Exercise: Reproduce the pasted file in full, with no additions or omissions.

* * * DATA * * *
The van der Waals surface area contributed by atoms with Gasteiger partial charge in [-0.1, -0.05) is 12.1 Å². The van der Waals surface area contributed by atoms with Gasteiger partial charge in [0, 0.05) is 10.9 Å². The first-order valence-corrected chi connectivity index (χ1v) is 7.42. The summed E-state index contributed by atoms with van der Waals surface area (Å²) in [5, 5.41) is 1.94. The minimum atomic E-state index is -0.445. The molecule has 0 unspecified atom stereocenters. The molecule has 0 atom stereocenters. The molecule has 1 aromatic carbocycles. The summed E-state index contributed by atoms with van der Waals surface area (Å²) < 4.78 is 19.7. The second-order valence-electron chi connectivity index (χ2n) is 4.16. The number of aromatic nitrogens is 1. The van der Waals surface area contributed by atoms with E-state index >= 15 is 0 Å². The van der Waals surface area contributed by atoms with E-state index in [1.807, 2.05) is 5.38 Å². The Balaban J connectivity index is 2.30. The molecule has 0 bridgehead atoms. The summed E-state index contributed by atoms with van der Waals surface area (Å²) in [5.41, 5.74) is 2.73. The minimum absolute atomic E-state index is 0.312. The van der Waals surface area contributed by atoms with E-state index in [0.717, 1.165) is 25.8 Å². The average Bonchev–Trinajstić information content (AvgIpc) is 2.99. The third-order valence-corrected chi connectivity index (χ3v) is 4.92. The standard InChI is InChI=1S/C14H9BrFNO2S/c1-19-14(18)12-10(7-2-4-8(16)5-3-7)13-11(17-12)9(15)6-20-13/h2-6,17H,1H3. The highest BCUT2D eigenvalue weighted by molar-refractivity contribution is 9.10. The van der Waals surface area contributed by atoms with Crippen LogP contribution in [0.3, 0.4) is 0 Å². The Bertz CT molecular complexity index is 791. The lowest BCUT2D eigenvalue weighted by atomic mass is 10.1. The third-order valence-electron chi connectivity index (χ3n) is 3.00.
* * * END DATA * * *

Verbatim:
The van der Waals surface area contributed by atoms with Gasteiger partial charge in [-0.1, -0.05) is 12.1 Å². The van der Waals surface area contributed by atoms with Gasteiger partial charge in [0, 0.05) is 10.9 Å². The first-order valence-corrected chi connectivity index (χ1v) is 7.42. The summed E-state index contributed by atoms with van der Waals surface area (Å²) in [5, 5.41) is 1.94. The minimum atomic E-state index is -0.445. The molecule has 0 unspecified atom stereocenters. The molecule has 0 atom stereocenters. The molecule has 1 aromatic carbocycles. The summed E-state index contributed by atoms with van der Waals surface area (Å²) < 4.78 is 19.7. The second-order valence-electron chi connectivity index (χ2n) is 4.16. The number of aromatic nitrogens is 1. The van der Waals surface area contributed by atoms with E-state index >= 15 is 0 Å². The van der Waals surface area contributed by atoms with E-state index in [1.807, 2.05) is 5.38 Å². The Balaban J connectivity index is 2.30. The molecule has 0 bridgehead atoms. The summed E-state index contributed by atoms with van der Waals surface area (Å²) in [5.41, 5.74) is 2.73. The minimum absolute atomic E-state index is 0.312. The van der Waals surface area contributed by atoms with E-state index in [0.717, 1.165) is 25.8 Å². The average Bonchev–Trinajstić information content (AvgIpc) is 2.99. The third-order valence-corrected chi connectivity index (χ3v) is 4.92. The standard InChI is InChI=1S/C14H9BrFNO2S/c1-19-14(18)12-10(7-2-4-8(16)5-3-7)13-11(17-12)9(15)6-20-13/h2-6,17H,1H3. The highest BCUT2D eigenvalue weighted by molar-refractivity contribution is 9.10. The van der Waals surface area contributed by atoms with Crippen LogP contribution in [0.3, 0.4) is 0 Å². The Bertz CT molecular complexity index is 791. The lowest BCUT2D eigenvalue weighted by atomic mass is 10.1. The third-order valence-electron chi connectivity index (χ3n) is 3.00.